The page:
Natural Fibers to Spin: Mountain Goat

Judith MacKenzie Aug 7, 2017 - 6 min read

Natural Fibers to Spin: Mountain Goat Primary Image

From left, mountain goat, swan’s down, duck down, 2-ply; pure mountain goat, 2-ply; cleaned mountain goat fiber; shed mountain goat fiber. Photo by Joe Coca

Judith MacKenzie is known for spinning primitive breeds of sheep, but her love of wild, natural fibers runs far deeper (and stranger). In one of the delightful articles in theJudith MacKenzie Collection, she discusses a subject dear to her heart: gathering and spinning plant and animal fibers far beyond our standard repertoire of natural fibers. Here’s just a sample.

Animal fibers to collect

Historically, we have spun with an astonishing and unending variety of animal fibers. We have made yarn from raccoons, ibex, woolly mammoths, mountain goats, bears, many varieties of goats, camels, alpacas, vicuñas, llamas, horses, cows, sheep, dogs, wolves, coyotes, hamsters, guinea pigs, rabbits, antelope, marmots, mink, chinchillas, opossums, bison, musk oxen, and chamois, to mention just a few. Even porcupines have a downy undercoat! It appears that if it has fluff, we have spun it at least once.

Most animals in North America have at least two coats: an outer coat that generally stays in place and an undercoat that sheds as the weather warms up. This undercoat is usually soft, short, and easily spun. It is similar to spinning dog hair or cashmere. There are no animal fibers that won’t make a yarn.

natural fibers

2-ply mountain goat spun by Judie Overbeek of Kalispell, Montana. Photo by George Boe

Gathering Wild Natural Fibers

  • Remember that you are not permitted to gather anything in national parks or on city or state public lands.
  • Ask permission before you gather anything from private land and use good wild crafting guidelines (wild crafting is the practice of harvesting wild plants for food, medicinal, or crafting purposes from their natural habitat in environmentally friendly ways that do not permanently harm the plant or the environment in which they grow).
  • Don’t gather more than one-third of any plant source. Animal fibers, however, do not have the same constraints.
  • Find out which feathers are legal to gather and which are not.
  • Recycle animal fibers whenever possible.
  • Be respectful in the wild.

Mountain goat

Mountain goat fiber formed the basis of much weaving in the Pacific Northwest. Goat fiber was a major trade good for people from the Rocky Mountain areas, and goat hair was collected from the Cascade and Coastal mountain ranges as well. The fiber was collected as natural shed fiber or stripped from the hides of animals killed for food.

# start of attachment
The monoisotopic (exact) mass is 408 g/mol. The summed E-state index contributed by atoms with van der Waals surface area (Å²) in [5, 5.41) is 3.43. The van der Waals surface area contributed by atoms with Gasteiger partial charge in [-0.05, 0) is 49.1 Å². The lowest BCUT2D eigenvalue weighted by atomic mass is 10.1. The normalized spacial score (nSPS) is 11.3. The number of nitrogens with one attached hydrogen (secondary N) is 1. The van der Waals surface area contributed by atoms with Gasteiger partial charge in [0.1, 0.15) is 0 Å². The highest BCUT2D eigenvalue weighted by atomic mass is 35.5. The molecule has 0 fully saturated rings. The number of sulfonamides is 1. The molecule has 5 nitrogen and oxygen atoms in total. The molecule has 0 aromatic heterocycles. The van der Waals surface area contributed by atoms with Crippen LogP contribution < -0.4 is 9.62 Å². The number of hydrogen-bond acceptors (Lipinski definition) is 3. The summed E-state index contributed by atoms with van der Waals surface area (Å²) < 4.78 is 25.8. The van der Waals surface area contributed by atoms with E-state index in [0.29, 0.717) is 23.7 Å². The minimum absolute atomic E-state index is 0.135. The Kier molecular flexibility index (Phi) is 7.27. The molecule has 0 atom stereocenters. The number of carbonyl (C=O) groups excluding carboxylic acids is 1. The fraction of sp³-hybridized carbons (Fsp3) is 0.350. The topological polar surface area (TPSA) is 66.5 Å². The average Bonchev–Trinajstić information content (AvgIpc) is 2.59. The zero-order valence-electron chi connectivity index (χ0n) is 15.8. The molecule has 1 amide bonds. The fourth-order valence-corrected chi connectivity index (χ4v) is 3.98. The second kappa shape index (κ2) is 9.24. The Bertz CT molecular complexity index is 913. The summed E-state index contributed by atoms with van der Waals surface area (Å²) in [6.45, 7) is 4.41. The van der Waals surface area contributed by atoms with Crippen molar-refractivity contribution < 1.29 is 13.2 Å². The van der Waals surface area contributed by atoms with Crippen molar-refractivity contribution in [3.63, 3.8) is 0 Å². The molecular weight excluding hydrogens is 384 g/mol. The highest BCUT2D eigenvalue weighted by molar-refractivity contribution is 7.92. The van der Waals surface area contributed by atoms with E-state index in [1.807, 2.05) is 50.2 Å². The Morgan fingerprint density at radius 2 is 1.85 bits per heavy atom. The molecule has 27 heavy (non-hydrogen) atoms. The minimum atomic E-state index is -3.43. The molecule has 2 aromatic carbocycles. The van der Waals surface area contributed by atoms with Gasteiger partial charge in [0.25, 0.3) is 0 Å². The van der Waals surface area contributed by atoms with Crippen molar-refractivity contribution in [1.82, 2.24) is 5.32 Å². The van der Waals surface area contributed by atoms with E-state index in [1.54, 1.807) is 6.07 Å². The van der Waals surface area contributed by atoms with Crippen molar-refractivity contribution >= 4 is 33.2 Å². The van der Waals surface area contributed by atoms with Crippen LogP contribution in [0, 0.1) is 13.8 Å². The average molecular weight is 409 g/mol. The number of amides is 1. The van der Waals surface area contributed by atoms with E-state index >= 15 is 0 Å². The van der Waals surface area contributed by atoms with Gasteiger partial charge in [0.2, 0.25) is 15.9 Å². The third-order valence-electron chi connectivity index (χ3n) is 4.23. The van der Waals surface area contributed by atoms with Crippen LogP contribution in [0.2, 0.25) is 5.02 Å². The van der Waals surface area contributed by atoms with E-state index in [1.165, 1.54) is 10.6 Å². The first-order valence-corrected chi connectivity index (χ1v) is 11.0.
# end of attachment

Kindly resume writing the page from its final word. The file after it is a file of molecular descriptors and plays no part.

Mountain goats (Oreamnos americanus) are not true goats but are related to musk oxen and chamois. They have a beautiful dense white coat, and both males and females have slender black horns. They are sure-footed animals that live almost entirely above the tree line in high alpine meadows and are native to Alaska, British Columbia, Alberta, Washington, Montana, and Idaho.

natural fibers

A mountain goat on Mount Huron, Colorado. Photo by Robert Shepherd (Gravitydude99)

Mountain goats, like bison and yaks, put on a thick undercoat to help them through the winter. To collect their wild fiber, you will have to hike up into some of the most beautiful places on earth. Goats find small sandy depressions tucked away in the rocks above the alpine flower fields to both sleep and have dust baths. This is the best place to collect the shed fibers. The goats appear to be mainly two-coated with a coarse protective outer coat and a fine cashmere-like inner coat. However, there is a wide range of fibers within these two groups, everything from long silky fibers to coarse bristle fibers and very soft, fine undercoat fiber to fibers that are similar to sheep’s wool. The shed fiber mats usually have both fibers in them and need to be dehaired by hand. The fiber is almost completely white with now and then a few brown hairs that are traditionally removed.

Mountain goat down fiber is quite short and is best spun using a woolen technique. It will be both stronger and easier to handle if it is plied. My wrist warmers are made of a very traditional yarn, a mix of mountain goat and wild duck and swan down collected from the birds’ grooming places on the banks of our old beaver dam. I made a two-ply yarn and encased the down fibers in between as I plied. Historically, West Coast textiles were often made with very complex yarns: cedar cores wrapped with goat fiber to make thick blanket yarns, beautiful yarns made with mixtures of hummingbird down and fireweed floss.

—Judith MacKenzie

Featured Image: From left, mountain goat, swan’s down, duck down, 2-ply; pure mountain goat, 2-ply; cleaned mountain goat fiber; shed mountain goat fiber. Photo by Joe Coca

Learn more about natural fibers with Judith MacKenzie!